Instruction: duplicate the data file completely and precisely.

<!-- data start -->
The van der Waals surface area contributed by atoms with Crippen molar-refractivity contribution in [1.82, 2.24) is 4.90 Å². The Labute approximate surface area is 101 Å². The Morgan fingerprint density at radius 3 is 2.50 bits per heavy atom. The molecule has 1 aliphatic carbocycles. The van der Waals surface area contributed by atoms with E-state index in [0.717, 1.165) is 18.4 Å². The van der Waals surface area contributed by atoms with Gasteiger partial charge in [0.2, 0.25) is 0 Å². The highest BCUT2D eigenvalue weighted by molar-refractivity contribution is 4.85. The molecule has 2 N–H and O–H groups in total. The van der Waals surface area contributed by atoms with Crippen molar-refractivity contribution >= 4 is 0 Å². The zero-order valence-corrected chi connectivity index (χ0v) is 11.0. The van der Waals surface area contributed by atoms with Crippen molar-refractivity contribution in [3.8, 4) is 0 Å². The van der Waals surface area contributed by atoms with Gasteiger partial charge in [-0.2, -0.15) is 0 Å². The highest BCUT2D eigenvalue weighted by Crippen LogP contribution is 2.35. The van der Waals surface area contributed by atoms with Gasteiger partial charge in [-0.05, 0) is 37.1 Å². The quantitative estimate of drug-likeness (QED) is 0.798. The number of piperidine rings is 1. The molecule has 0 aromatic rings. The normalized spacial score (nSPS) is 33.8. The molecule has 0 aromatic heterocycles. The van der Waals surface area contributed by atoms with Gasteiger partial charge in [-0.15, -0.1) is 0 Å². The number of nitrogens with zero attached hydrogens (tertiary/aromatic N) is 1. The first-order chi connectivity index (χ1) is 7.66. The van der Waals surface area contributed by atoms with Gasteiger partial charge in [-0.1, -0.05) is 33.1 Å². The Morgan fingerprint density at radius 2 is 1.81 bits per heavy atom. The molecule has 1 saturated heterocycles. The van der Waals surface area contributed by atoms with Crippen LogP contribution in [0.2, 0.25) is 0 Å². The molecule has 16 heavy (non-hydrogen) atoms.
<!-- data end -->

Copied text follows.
The van der Waals surface area contributed by atoms with Crippen molar-refractivity contribution in [1.82, 2.24) is 4.90 Å². The Labute approximate surface area is 101 Å². The Morgan fingerprint density at radius 3 is 2.50 bits per heavy atom. The molecule has 1 aliphatic carbocycles. The van der Waals surface area contributed by atoms with E-state index in [0.717, 1.165) is 18.4 Å². The van der Waals surface area contributed by atoms with Gasteiger partial charge in [0.2, 0.25) is 0 Å². The highest BCUT2D eigenvalue weighted by molar-refractivity contribution is 4.85. The molecule has 2 N–H and O–H groups in total. The van der Waals surface area contributed by atoms with Crippen molar-refractivity contribution >= 4 is 0 Å². The zero-order valence-corrected chi connectivity index (χ0v) is 11.0. The van der Waals surface area contributed by atoms with Crippen molar-refractivity contribution in [3.8, 4) is 0 Å². The van der Waals surface area contributed by atoms with Gasteiger partial charge in [-0.2, -0.15) is 0 Å². The highest BCUT2D eigenvalue weighted by Crippen LogP contribution is 2.35. The van der Waals surface area contributed by atoms with Gasteiger partial charge in [-0.05, 0) is 37.1 Å². The quantitative estimate of drug-likeness (QED) is 0.798. The number of piperidine rings is 1. The molecule has 0 aromatic rings. The normalized spacial score (nSPS) is 33.8. The molecule has 0 aromatic heterocycles. The van der Waals surface area contributed by atoms with Gasteiger partial charge in [-0.15, -0.1) is 0 Å². The number of nitrogens with zero attached hydrogens (tertiary/aromatic N) is 1. The first-order chi connectivity index (χ1) is 7.66. The van der Waals surface area contributed by atoms with Gasteiger partial charge in [-0.1, -0.05) is 33.1 Å². The Morgan fingerprint density at radius 2 is 1.81 bits per heavy atom. The molecule has 1 saturated heterocycles. The van der Waals surface area contributed by atoms with Crippen LogP contribution in [0.2, 0.25) is 0 Å². The molecule has 16 heavy (non-hydrogen) atoms.